Science fiction writer H. Beam Piper published this short story, "Time and Time Again", in 1947. A self-educated man, Piper was a prolific writer until his suicide in 1964. In this 46-minute story, a wounded World War III soldier is miraculously transported back to his childhood. Fortunately or unfortunately, he still remembers everything from his adulthood. But, as many writers throughout the centuries have wondered, can the future be altered? Jim Roberts gives an enjoyable performance. His formal tone fits the work while his easy pacing makes the science jargon simple to follow. This audiobook's surprise conclusion will surely satisfy listeners.
In this story, a soldier of the future, wounded badly in battle during World War III, loses consciousness. When he opens his eyes again he finds that he is back in his boyhood past but with all the memories of his adult life intact!
(P)2009 Jimcin Recordings
I don't know if I would call this story "awe-inspiring" as another listener did but it was certainly a very good story. I thought the reader was quite good as well. Five stars, overall.
No. I don't like re-runs.
Waking up as yourself but at a different time in your life.
It was fine.
I wouldn't. It is too short of a subject.
This is one of my favorite sci-fi stories and was the basis for noted episodes of "Dimension X" and "X Minus One." Unfortunately, the narrator did not prepare adequately or was not sufficiently skilled to do justice to Piper's awe-inspiring narrative. At some points, it sounds like the narrator had never previously read the piece prior to recording the narration.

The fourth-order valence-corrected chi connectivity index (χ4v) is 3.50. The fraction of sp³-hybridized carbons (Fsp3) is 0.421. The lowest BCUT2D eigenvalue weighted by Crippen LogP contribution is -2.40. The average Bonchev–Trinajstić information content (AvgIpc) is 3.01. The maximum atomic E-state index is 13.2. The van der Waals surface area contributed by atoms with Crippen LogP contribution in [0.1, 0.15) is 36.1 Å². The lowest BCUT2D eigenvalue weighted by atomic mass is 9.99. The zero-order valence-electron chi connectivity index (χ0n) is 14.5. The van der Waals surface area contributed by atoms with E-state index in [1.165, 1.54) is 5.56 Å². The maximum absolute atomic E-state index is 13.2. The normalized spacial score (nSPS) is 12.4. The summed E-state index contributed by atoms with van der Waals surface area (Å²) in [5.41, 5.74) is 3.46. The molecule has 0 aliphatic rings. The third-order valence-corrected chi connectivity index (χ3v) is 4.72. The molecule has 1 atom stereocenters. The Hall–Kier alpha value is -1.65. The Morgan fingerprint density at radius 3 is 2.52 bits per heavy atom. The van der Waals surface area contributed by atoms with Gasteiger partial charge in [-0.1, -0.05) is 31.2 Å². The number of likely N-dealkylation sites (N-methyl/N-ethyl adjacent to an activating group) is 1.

"Harmless, dated sci-fi"
Bought this on a whim as it is only 46 minutes long and was cheap. This is old Sci-fi, read in a slow, croaky voice reminiscent of Harry Enfield's 'Cholmondley-Warner' character. The characters at times drift into two dimensions but never extend to the heady heights of three. This was the authors first published work (1947) and seems to reflect the collective shock of the dawn of the Nuclear Age. Whereas the synopsis talks of a man returning to his childhood remembering his adult life, it deals predominantly with the opportunity to change the future and avoid WWIII rather than any other 'what-if?' scenario. Although he goes back and tells his father the truth (who takes it all rather well), the author does not address any resulting emotional issues and gets straight on with the business of the two 'men' planning their world-saving strategy!
All-in-all, a harmless 46-minutes which is another example of doom-laden sci-fi following Hiroshima.
Purely as an aside, the author eventually committed suicide, although there was a suggestion that he did this purely to spite his wife, preventing her from collecting an insurance policy! Couldn't he have just canceled it? (courtesy of Wikipedia)
Report Inappropriate Content